J. Ezra Merkin, the financier who handed more than $2 billion of his clients' money over to Bernie Madoff, has been sued by the New York attorney general. The New York Times employs Merkin's sister...

....Which is not something you'd find out by reading the NYT's story on the matter. It does a great job explaining how Andrew Cuomo just filed a civil suit against Merkin alleging "fraud and deception," for collecting $470 million in fees just for handing billions over to Madoff. But it doesn't say anything about Daphne Merkin, J. Ezra's sister, who's a contributing writer for the New York Times Magazine. And who wrote a piece on Madoff with a grossly inadequate disclosure just last month!

When Daphne wrote her breezy op-ed about how Madoff's victims aren't really victims, the totality of her disclosure was a parenthetical statement that "I did not know Mr. Madoff nor did I invest with his firm, but have a sibling who did business with him." That pissed off lots of people, including the Times' public editor. But since then, the paper has not appended any more disclosure to the piece, nor have they run any sort of correction, apparently. Here are the three most recent Merkin-related corrections from the NYT:

February 21, 2009 Saturday
Late Edition - Final

An article last Saturday about an adviser to the money manager J. Ezra Merkin, who invested $2 billion of his clients' money with Bernard L. Madoff, overstated action taken by the Securities and Exchange Commission in the early 1990s against the adviser. Although the adviser, Victor Teicher, who provided investment advice to Mr. Merkin while Mr. Teicher was in prison for securities fraud, was barred by the S.E.C. from providing investment advice to registered securities advisers, he was not barred from advising unregistered advisers like Mr. Merkin.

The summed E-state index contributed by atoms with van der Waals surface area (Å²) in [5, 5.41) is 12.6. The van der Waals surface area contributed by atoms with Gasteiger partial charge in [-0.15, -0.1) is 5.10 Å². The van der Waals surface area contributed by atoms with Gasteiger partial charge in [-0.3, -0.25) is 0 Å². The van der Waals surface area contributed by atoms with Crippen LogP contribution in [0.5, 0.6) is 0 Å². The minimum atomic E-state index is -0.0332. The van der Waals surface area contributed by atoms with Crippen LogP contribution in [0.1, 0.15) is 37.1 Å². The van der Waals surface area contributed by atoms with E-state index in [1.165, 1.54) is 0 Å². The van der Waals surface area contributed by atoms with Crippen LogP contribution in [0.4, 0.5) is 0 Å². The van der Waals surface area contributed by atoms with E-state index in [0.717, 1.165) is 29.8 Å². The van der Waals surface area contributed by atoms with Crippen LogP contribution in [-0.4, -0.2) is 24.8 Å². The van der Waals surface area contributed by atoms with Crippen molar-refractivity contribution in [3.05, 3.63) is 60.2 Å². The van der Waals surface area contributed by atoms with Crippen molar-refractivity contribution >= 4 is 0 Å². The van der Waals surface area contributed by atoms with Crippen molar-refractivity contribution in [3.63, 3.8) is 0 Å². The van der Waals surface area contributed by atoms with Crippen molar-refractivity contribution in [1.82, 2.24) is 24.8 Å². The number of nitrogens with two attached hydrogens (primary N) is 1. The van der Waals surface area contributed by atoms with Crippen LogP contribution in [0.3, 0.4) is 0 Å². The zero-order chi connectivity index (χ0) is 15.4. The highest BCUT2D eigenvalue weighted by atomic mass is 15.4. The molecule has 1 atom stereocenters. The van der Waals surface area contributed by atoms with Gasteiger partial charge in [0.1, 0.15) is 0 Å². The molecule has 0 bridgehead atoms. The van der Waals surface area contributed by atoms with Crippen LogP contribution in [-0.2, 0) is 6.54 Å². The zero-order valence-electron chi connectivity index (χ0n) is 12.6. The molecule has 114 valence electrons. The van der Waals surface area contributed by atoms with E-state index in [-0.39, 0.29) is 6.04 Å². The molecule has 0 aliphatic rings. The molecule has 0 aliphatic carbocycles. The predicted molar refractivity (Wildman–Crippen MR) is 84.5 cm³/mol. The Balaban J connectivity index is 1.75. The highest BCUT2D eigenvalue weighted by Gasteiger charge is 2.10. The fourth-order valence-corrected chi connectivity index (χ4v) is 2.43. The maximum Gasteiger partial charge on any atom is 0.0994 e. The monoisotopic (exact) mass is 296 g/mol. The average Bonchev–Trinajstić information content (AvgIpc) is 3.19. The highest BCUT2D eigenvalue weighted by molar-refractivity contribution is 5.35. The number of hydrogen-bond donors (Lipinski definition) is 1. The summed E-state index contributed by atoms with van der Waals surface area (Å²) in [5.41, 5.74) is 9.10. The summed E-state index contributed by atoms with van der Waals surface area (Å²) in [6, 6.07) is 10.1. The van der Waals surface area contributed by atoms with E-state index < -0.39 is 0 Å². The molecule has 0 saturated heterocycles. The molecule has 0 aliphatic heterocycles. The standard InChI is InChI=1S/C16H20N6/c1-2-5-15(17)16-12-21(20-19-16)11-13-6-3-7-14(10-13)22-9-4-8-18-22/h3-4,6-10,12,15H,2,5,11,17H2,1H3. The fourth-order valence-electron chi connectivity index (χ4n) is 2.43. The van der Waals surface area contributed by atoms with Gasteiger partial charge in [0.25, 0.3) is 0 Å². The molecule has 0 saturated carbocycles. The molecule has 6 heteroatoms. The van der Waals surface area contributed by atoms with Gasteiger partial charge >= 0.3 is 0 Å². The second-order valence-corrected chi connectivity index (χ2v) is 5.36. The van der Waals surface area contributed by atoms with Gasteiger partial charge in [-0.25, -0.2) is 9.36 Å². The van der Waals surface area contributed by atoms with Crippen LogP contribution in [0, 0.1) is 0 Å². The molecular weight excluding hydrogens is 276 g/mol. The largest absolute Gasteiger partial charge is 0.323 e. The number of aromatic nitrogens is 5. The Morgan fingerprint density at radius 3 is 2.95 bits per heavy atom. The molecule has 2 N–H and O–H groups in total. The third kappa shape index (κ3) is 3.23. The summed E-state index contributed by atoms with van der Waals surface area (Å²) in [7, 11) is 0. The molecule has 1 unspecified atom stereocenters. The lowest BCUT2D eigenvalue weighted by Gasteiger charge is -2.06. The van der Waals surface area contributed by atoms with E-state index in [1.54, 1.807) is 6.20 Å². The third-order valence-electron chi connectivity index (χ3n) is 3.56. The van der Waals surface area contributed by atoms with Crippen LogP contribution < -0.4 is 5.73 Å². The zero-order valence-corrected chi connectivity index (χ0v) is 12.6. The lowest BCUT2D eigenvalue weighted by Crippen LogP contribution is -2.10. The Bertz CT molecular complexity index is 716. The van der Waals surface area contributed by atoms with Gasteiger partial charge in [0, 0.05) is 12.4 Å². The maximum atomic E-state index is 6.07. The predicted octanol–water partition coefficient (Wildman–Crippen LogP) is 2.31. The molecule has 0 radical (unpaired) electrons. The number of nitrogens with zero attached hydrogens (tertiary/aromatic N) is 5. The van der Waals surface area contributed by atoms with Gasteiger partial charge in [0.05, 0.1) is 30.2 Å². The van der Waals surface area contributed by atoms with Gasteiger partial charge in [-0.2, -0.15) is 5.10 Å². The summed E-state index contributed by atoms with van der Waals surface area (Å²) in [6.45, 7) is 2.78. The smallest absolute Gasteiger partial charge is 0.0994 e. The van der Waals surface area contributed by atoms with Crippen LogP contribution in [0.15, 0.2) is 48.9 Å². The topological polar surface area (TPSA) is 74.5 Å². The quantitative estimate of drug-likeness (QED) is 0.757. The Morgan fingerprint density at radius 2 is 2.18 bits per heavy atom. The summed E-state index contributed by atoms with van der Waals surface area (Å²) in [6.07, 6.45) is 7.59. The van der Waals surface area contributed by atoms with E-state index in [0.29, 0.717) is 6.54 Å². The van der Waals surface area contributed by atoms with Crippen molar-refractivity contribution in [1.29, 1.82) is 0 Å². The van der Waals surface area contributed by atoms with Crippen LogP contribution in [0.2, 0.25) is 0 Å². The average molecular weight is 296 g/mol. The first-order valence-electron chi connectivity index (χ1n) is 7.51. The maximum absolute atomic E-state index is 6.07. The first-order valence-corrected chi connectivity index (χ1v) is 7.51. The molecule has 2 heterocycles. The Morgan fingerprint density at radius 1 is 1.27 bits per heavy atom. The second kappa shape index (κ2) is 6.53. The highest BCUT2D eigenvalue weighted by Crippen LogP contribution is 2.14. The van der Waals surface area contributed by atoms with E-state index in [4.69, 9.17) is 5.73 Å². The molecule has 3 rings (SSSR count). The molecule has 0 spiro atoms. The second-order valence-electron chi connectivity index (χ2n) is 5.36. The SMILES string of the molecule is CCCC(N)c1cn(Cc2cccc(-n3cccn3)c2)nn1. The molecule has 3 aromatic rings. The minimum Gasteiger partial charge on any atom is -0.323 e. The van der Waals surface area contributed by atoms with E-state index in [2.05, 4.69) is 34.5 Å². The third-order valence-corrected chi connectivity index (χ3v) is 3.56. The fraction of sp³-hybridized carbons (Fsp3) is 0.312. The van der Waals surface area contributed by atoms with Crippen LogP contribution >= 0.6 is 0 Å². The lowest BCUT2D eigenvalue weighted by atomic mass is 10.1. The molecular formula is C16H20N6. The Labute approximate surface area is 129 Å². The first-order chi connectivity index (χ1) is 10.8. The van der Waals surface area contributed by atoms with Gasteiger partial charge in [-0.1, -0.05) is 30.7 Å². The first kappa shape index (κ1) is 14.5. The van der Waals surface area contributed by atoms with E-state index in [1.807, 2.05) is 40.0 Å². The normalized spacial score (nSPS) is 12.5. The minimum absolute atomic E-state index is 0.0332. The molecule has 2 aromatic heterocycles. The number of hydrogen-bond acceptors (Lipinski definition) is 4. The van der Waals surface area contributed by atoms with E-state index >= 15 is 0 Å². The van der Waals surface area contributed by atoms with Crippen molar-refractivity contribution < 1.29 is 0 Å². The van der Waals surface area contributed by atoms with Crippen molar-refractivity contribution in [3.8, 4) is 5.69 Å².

The article also may have left the incorrect impression that Mr. Teicher was required to disclose his arrangement with Mr. Merkin in two unsuccessful applications to the S.E.C. in 2007 and 2008 in his effort to re-enter the securities business. The terms of his agreement with the S.E.C. did not require such a disclosure.

January 17, 2009 Saturday
Late Edition - Final

An article on Friday about J. Ezra Merkin, a New York financier under investigation in the Bernard Madoff fraud,
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Madoff fraud, misstated the losses of Bard College, whose money Mr. Merkin invested with Mr. Madoff. It lost $3 million of its $11 million investment, not the entire investment. The article also referred incorrectly to the role of the late Leon Levy in Mr. Merkin's appointment to the board of the Levy Economics Institute at Bard College. While Mr. Levy introduced Mr. Merkin to Bard officials, he did not recommend him for the board.

December 18, 2008 Thursday
Late Edition - Final

Because of an editing error, an article on Tuesday about the effect on several charities of a fraud involving a Wall Street investment fund run by Bernard L. Madoff misidentified an investment concern that worked with Mr. Madoff's fund on behalf of the SAR Academy, a Jewish school in the Bronx. It is Ascot Partners, an investment fund operated by J. Ezra Merkin — not the Ascot Fund, which is a charity affiliated with the National Alopecia Areata Foundation.

Also because of an editing error, the article misstated the effect of the closing of the JEHT Foundation, whose money was invested in Mr. Madoff's fund, on the Center for Investigative Reporting. The center has received significant grants over the years from the foundation and its budget this year includes money from previous JEHT grants, but the center is not ''losing revenue.''

Nitpicky! But not when it comes to his sister. So anyhow, J. Ezra Merkin has been sued by the AG for his Madoff-related activities, and his sister writes for the New York Times, sometimes about Madoff-related activities, but their relationship is not worth discussing much.